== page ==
- New German federal administration has promised to bring in a Solar Acceleration Package aiming to install 20 GW capacity annually
- Measures to be included are opening up land for ground mounted solar installations, increasing tender limits, and making rooftop solar mandatory for new commercial and private buildings
- Government will work towards removing barriers and bureaucratic hurdles to support the expansion of solar
Germany’s new coalition government has pledged it will unleash solar energy with the introduction of a Solar Acceleration Package as part of measures it deems necessary to push renewables, to meet the country’s new climate protection targets.
The solar package will include increasing tender thresholds, opening up land for ground mounted solar installations, increase in tenant electricity and making solar mandatory for all new commercial buildings and all new private buildings with a view to encouraging rooftop solar for all suitable roofs.
For this, the administration would act to remove barriers and bureaucratic hurdles to accelerate solar expansion. The idea is to target 20 GW of annual capacity target to be able to achieve 200 GW target for solar by 2030 (see 200 GW Solar PV For Germany By 2030).
In a press conference held recently, the German Minister for Economic Affairs and Climate Action (BMWi) Robert Habeck shared what he termed the opening balance sheet on climate protection. He called previous climate protection measures as inadequate fearing that the country may not be able to meet its 2022 and 2023 targets, and that the need of the hour is to triple the speed of its emissions reductions.
He added, “We want to become climate neutral by 2045 and increase the share of renewable energies to 80% by 2030. The work for it has started. We are now putting the priority laws, ordinances and measures on the track—a first climate protection package will come by the end of April, a second in summer.”
Habeck also said under its Renewable Energy Act (EEG), the country would be chasing 80% renewable electricity generation by 2030 hence tender volumes will increase. The government will finance the EEG surcharge, which is currently paid through the electricity bills of German power consumers, from the federal budget from 2023 onward to bring down electricity prices.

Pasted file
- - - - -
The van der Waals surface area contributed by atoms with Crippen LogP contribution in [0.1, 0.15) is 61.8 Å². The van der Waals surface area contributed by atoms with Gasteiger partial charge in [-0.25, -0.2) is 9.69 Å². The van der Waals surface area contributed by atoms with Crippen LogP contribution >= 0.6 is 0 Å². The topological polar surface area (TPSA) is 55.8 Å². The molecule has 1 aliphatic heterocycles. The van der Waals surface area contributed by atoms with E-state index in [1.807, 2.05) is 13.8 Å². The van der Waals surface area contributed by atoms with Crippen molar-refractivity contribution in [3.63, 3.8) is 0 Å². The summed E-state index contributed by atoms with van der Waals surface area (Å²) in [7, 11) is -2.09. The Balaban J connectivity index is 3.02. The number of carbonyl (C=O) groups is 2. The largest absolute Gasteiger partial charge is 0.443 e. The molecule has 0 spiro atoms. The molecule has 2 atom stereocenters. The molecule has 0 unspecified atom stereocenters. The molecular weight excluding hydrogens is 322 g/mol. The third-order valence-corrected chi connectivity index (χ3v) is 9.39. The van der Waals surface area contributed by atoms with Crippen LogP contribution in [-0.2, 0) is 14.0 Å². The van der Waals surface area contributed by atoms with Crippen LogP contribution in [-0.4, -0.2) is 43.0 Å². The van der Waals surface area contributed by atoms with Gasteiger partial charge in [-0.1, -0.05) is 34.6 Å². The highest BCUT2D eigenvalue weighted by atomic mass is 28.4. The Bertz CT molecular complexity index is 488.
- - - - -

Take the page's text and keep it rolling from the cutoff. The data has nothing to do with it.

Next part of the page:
The slew of announcements by the minister also included a provision to reserve 2% of the national area for wind energy, targeting 50% renewable energy share in heating by 2030, take measures to double green hydrogen production compared to previous plans, among others.
On BMWi’s website, the said the balance sheet for climate protection as announced by the minister can be read in German language. The working plan includes a graph that shows the annual installation targets for solar and wind by 2020 (see below). While the displayed graphs are not broken down into exact numbers in the text, from the graph it can be seen that – after around 5 GW was installed in 2021 with little growth over the 4.9 GW in 2020, the annual German solar market is planned to grow continuously over the coming years and reaches around 9 GW in 2023, around 13 GW in 2024 and 20 GW in 2028.
Habeck promised the government will come out with other similar measures for various sectors that would be announced in the coming months.
Local solar industry association, BSW-Solar welcomed the package announcement for for solar with its General Manager Carsten Körnig saying, “The new federal government seems to have recognized the key role of solar energy in solving the climate crisis and the urgency of course corrections. The industry has high expectations of them and hopes that solar energy will be unleashed quickly. Now it is important that the most important market barriers are quickly removed in the announced solar acceleration package.”
In August 2021, BSW Solar had called on the government to bring in a Solar Acceleration Act (see Europe PV Snippets: Enlight, Solaria, Voltalia, Sonnedix, BSW).